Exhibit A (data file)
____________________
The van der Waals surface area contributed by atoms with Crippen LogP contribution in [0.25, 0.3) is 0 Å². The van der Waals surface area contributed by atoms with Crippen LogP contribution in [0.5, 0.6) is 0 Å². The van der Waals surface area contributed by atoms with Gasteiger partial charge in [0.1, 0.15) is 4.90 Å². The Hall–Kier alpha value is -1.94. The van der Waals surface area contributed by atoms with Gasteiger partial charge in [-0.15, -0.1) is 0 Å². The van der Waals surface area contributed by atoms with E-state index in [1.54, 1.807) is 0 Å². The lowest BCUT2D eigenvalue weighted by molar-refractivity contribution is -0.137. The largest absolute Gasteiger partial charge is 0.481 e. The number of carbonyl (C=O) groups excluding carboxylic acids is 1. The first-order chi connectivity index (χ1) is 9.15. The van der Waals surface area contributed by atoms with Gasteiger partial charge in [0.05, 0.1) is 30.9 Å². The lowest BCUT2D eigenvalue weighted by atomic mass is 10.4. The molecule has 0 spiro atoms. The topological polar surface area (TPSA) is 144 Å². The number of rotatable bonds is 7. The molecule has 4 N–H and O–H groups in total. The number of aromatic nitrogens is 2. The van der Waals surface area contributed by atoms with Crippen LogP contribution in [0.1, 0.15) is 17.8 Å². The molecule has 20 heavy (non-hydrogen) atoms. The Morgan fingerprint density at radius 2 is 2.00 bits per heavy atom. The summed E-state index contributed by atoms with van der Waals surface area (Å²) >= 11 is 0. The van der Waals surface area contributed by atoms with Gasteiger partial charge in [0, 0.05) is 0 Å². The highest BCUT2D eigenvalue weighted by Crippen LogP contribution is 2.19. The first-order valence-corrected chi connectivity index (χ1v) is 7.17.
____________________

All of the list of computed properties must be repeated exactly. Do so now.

The van der Waals surface area contributed by atoms with Crippen LogP contribution in [0.25, 0.3) is 0 Å². The van der Waals surface area contributed by atoms with Crippen LogP contribution in [0.5, 0.6) is 0 Å². The van der Waals surface area contributed by atoms with Gasteiger partial charge in [0.1, 0.15) is 4.90 Å². The Hall–Kier alpha value is -1.94. The van der Waals surface area contributed by atoms with Gasteiger partial charge in [-0.15, -0.1) is 0 Å². The van der Waals surface area contributed by atoms with E-state index in [1.54, 1.807) is 0 Å². The lowest BCUT2D eigenvalue weighted by molar-refractivity contribution is -0.137. The largest absolute Gasteiger partial charge is 0.481 e. The number of carbonyl (C=O) groups excluding carboxylic acids is 1. The first-order chi connectivity index (χ1) is 9.15. The van der Waals surface area contributed by atoms with Gasteiger partial charge in [0.05, 0.1) is 30.9 Å². The lowest BCUT2D eigenvalue weighted by atomic mass is 10.4. The molecule has 0 spiro atoms. The topological polar surface area (TPSA) is 144 Å². The number of rotatable bonds is 7. The molecule has 4 N–H and O–H groups in total. The number of aromatic nitrogens is 2. The van der Waals surface area contributed by atoms with Crippen LogP contribution in [0.1, 0.15) is 17.8 Å². The molecule has 20 heavy (non-hydrogen) atoms. The Morgan fingerprint density at radius 2 is 2.00 bits per heavy atom. The summed E-state index contributed by atoms with van der Waals surface area (Å²) >= 11 is 0. The van der Waals surface area contributed by atoms with Gasteiger partial charge in [0, 0.05) is 0 Å². The highest BCUT2D eigenvalue weighted by Crippen LogP contribution is 2.19. The first-order valence-corrected chi connectivity index (χ1v) is 7.17.